Sometimes stereotypic behaviors diminish or resolve over time, but often the behaviors continue beyond childhood. Complex stereotypies may be less likely to improve than common stereotypies, and stereotypies associated with intellectual disabilities and autism are more likely to persist into adulthood.

Possible long-term complications of stereotypies include:

  • Problems at work or school
  • Relationship difficulties
  • Anxiety or depression
  • Self-injury

How Is Stereotypic Movement Disorder Prevented?

There is no known way to prevent stereotypic movement disorder, but early intervention and treatment may improve symptoms and prevent significant long-term impairments.

Stereotypic Movement Disorder Caregiver Tips

Many people with stereotypies also suffer from other brain and mental health-related issues, a condition called co-morbidity. Here are a few of the disorders commonly associated with stereotypies:

Stereotypic Movement Disorder Brain Science

Recent research has suggested that stereotypies might be associated with problems related to a brain chemical called gamma-aminobutyric acid (GABA). GABA is a neurotransmitter, a chemical that allows nerve cells to communicate with each other and other types of cells. One study found that children with complex motor stereotypies had lower levels of GABA in their anterior cingulate cortex and striatum, parts of the brain associated with functions that include social behavior and impulse control.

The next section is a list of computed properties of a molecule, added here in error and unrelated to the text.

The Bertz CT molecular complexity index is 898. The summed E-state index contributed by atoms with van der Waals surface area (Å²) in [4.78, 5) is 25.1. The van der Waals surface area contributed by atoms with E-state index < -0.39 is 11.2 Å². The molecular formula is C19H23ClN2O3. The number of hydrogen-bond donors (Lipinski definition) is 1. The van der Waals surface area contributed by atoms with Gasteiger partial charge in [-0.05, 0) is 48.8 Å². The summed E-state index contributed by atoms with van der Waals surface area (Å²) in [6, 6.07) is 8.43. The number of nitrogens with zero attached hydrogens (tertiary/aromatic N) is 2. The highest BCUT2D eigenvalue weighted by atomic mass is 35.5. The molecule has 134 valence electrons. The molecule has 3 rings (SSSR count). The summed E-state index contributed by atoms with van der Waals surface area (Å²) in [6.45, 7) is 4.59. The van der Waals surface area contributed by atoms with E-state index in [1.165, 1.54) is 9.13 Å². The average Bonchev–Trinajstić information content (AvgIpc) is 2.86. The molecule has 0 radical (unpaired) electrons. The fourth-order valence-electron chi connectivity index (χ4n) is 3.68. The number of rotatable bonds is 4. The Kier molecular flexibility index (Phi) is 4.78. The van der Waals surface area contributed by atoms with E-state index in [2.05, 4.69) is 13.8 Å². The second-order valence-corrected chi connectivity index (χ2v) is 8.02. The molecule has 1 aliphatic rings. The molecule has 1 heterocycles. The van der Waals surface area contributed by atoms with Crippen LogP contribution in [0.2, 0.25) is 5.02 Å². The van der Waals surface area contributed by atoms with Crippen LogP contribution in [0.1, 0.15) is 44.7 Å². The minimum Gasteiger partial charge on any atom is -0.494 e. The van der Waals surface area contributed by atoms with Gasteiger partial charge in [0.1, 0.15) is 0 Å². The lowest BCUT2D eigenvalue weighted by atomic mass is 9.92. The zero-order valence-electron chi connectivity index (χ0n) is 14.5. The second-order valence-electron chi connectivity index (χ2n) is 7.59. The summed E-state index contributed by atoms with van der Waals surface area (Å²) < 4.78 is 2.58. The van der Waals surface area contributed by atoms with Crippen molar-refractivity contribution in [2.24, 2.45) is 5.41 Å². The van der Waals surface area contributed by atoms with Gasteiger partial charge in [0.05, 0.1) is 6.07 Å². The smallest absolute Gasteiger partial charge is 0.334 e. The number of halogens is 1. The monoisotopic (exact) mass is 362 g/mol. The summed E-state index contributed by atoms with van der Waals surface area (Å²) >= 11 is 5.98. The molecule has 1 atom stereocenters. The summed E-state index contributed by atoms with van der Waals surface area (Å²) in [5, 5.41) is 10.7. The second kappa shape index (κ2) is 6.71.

GABA is the primary inhibitory neurotransmitter in the brain. One of its jobs is to counter the action of glutamate, an excitatory neurotransmitter. Glutamate allows the transmission of electrical signals from one brain cell to another, and GABA helps inhibit signals when the transmission is inappropriate. Glutamate and GABA work together to keep the brain functioning properly.

If GABA levels are inadequate in the parts of the brain responsible for social behavior and impulse control, nerve signals could propagate uncontrollably. Consequently, those uncontrolled signals might lead to the characteristic behaviors of motor stereotypies.

Stereotypic Movement Disorder Research

Title: Cerebral Activity Related to Primary Motor Stereotypies in Children: An EEG Study

Stage: Completed

Principal investigator: Beth A. Belluscio, MD

National Institute of Neurological Disorders and Stroke

Bethesda, MD

Objective: Motor stereotypy is a common movement disorder observed in children and adolescents but whose pathophysiology is unknown. Therefore, our overall objective is to study cerebral activity related to stereotypies. First, we want to define whether motor stereotypies are preceded by a cortical potential, as it is observed before voluntary movements. We hypothesize that no pre-movement potentials will precede the stereotypies. However, if a pre-movement potential is observed, our secondary objective is to compare this potential to cortical potentials that precede voluntary movements. We also aim to study cortical potentials preceding voluntary movements in healthy children and to compare them with the potentials observed in children with stereotypies.